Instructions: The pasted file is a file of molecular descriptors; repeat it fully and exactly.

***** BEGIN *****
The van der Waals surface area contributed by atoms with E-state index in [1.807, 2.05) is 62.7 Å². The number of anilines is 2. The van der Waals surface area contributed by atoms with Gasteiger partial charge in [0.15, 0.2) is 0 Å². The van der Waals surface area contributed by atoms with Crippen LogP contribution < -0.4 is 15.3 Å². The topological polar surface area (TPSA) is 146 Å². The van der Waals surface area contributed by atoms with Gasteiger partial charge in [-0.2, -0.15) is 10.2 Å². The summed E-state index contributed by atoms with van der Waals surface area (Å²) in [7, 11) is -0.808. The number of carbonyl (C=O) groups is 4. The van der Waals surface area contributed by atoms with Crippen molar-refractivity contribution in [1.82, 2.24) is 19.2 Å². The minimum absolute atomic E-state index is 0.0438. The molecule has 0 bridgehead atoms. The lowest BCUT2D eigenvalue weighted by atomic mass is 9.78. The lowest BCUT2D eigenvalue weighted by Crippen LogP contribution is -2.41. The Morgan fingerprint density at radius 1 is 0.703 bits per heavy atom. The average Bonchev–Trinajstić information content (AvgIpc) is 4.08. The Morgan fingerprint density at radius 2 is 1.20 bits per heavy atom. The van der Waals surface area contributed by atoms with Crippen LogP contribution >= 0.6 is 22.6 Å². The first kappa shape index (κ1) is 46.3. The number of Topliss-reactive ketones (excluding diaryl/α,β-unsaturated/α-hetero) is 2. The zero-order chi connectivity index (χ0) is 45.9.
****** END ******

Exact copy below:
The van der Waals surface area contributed by atoms with E-state index in [1.807, 2.05) is 62.7 Å². The number of anilines is 2. The van der Waals surface area contributed by atoms with Gasteiger partial charge in [0.15, 0.2) is 0 Å². The van der Waals surface area contributed by atoms with Crippen LogP contribution < -0.4 is 15.3 Å². The topological polar surface area (TPSA) is 146 Å². The van der Waals surface area contributed by atoms with Gasteiger partial charge in [-0.2, -0.15) is 10.2 Å². The summed E-state index contributed by atoms with van der Waals surface area (Å²) in [7, 11) is -0.808. The number of carbonyl (C=O) groups is 4. The van der Waals surface area contributed by atoms with Crippen molar-refractivity contribution in [1.82, 2.24) is 19.2 Å². The minimum absolute atomic E-state index is 0.0438. The molecule has 0 bridgehead atoms. The lowest BCUT2D eigenvalue weighted by atomic mass is 9.78. The lowest BCUT2D eigenvalue weighted by Crippen LogP contribution is -2.41. The Morgan fingerprint density at radius 1 is 0.703 bits per heavy atom. The average Bonchev–Trinajstić information content (AvgIpc) is 4.08. The Morgan fingerprint density at radius 2 is 1.20 bits per heavy atom. The van der Waals surface area contributed by atoms with Crippen LogP contribution >= 0.6 is 22.6 Å². The first kappa shape index (κ1) is 46.3. The number of Topliss-reactive ketones (excluding diaryl/α,β-unsaturated/α-hetero) is 2. The zero-order chi connectivity index (χ0) is 45.9.